Every American who has read anything about the Civil War has been to Appomattox in imagination. It is the village of our coming together, the hallowed ground, where, all passion spent, we became the United States. The real Appomattox Court House matched my vision of it; rarely have federal dollars been spent more wisely than to keep it preserved as a nineteenthcentury village. Properly, in my view, the Park Service nowhere mentions that the McLean House, where the surrender took place, was virtually looted by Grant's souvenir-crazed staff after he and Lee had finished with History.

Five days after the surrender, on Good Friday, several hundred miles to the south of Appomattox, a ceremony was held at Fort Sumter to mark the fourth anniversary of its surrender by Union forces under Major Robert Anderson. Lincoln was invited, but he chose to stay in Washington instead - he and Mrs. Lincoln planned to go to the theater. Several thousand people, including many notables, did come to Charleston Harbor for the ceremony, and at the strike of noon they gasped as a sergeant handed Anderson, looking much older than his sixty years, the shot - ripped flag that had flown over Sumter throughout the bombardment that had set off the great war. A young woman from Philadelphia left this picture of the scene as Anderson prepared to run the old flag up over Sumter:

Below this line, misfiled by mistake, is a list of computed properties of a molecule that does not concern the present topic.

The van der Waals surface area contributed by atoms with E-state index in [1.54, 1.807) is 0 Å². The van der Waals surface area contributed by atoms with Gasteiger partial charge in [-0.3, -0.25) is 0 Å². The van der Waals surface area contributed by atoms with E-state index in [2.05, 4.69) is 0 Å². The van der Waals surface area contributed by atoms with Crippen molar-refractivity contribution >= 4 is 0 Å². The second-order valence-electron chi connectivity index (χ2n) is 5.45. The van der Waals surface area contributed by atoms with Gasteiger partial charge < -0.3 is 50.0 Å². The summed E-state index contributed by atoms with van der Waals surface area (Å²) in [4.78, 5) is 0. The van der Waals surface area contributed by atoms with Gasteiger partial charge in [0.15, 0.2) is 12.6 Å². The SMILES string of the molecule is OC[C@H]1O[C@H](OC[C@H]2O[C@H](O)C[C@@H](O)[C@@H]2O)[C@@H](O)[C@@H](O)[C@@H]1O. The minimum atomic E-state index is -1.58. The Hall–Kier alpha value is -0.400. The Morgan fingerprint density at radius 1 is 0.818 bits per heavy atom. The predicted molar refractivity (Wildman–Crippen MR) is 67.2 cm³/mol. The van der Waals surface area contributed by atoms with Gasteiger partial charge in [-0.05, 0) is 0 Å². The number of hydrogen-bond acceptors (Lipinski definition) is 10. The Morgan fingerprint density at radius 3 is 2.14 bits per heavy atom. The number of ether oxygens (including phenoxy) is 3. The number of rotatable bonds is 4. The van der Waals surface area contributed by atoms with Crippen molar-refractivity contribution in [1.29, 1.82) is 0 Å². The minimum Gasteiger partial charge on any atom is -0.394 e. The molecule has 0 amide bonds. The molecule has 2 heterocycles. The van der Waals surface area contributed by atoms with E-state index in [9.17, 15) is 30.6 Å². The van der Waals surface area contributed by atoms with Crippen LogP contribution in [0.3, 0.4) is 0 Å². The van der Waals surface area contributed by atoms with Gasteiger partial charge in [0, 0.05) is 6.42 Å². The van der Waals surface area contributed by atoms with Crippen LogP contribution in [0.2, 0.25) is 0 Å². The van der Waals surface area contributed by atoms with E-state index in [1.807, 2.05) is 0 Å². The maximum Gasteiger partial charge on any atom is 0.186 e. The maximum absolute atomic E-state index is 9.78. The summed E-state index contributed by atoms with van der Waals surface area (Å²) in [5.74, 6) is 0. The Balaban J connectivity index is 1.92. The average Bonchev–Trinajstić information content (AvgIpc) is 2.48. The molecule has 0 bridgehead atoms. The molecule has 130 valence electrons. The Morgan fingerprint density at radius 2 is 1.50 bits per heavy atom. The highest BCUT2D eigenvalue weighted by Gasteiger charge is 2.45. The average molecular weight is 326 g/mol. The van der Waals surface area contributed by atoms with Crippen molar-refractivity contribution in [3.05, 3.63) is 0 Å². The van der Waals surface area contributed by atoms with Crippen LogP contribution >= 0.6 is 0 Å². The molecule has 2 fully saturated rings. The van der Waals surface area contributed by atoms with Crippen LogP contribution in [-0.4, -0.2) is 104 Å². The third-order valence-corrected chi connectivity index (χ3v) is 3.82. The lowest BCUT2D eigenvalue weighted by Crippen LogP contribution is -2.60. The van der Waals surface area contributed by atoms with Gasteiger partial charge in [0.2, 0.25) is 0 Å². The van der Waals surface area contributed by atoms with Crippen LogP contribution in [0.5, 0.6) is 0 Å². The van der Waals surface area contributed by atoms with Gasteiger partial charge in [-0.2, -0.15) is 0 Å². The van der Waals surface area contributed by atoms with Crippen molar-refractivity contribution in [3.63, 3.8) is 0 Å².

General Anderson stood up, bareheaded, took the halyards in his hands, and began to speak. At first I could not hear him, for his voice came thickly, but in a moment he said clearly, "I thank God I have lived to see this day," and after a few more words he began to hoist the flag. It went up slowly and hung limp against the staff, a weatherbeaten, frayed, and shel-ltorn old flag, not fit for much more work, but when it had crept clear of the shelter of the walls a sudden breath of wind caught it, and it shook its folds and flew straight out above us, while every soldier and sailor instinctively saluted.